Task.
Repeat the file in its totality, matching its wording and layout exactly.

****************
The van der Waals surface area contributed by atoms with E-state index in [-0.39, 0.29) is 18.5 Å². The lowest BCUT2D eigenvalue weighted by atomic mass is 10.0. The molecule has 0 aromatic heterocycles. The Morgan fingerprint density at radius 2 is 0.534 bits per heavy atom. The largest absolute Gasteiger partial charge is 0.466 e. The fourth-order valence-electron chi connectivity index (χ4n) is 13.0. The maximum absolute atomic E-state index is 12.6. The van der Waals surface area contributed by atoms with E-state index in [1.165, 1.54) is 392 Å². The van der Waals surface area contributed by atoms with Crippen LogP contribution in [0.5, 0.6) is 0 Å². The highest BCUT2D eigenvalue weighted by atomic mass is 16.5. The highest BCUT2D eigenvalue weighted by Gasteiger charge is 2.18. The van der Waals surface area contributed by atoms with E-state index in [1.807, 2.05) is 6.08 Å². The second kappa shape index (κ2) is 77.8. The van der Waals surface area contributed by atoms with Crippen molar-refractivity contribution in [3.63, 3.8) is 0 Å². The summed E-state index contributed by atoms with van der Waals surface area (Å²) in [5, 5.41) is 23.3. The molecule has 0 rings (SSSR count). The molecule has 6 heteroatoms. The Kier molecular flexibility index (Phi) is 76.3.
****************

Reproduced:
The van der Waals surface area contributed by atoms with E-state index in [-0.39, 0.29) is 18.5 Å². The lowest BCUT2D eigenvalue weighted by atomic mass is 10.0. The molecule has 0 aromatic heterocycles. The Morgan fingerprint density at radius 2 is 0.534 bits per heavy atom. The largest absolute Gasteiger partial charge is 0.466 e. The fourth-order valence-electron chi connectivity index (χ4n) is 13.0. The maximum absolute atomic E-state index is 12.6. The van der Waals surface area contributed by atoms with E-state index in [1.165, 1.54) is 392 Å². The van der Waals surface area contributed by atoms with Crippen LogP contribution in [0.5, 0.6) is 0 Å². The highest BCUT2D eigenvalue weighted by atomic mass is 16.5. The highest BCUT2D eigenvalue weighted by Gasteiger charge is 2.18. The van der Waals surface area contributed by atoms with E-state index in [1.807, 2.05) is 6.08 Å². The second kappa shape index (κ2) is 77.8. The van der Waals surface area contributed by atoms with Crippen molar-refractivity contribution in [3.63, 3.8) is 0 Å². The summed E-state index contributed by atoms with van der Waals surface area (Å²) in [5, 5.41) is 23.3. The molecule has 0 rings (SSSR count). The molecule has 6 heteroatoms. The Kier molecular flexibility index (Phi) is 76.3.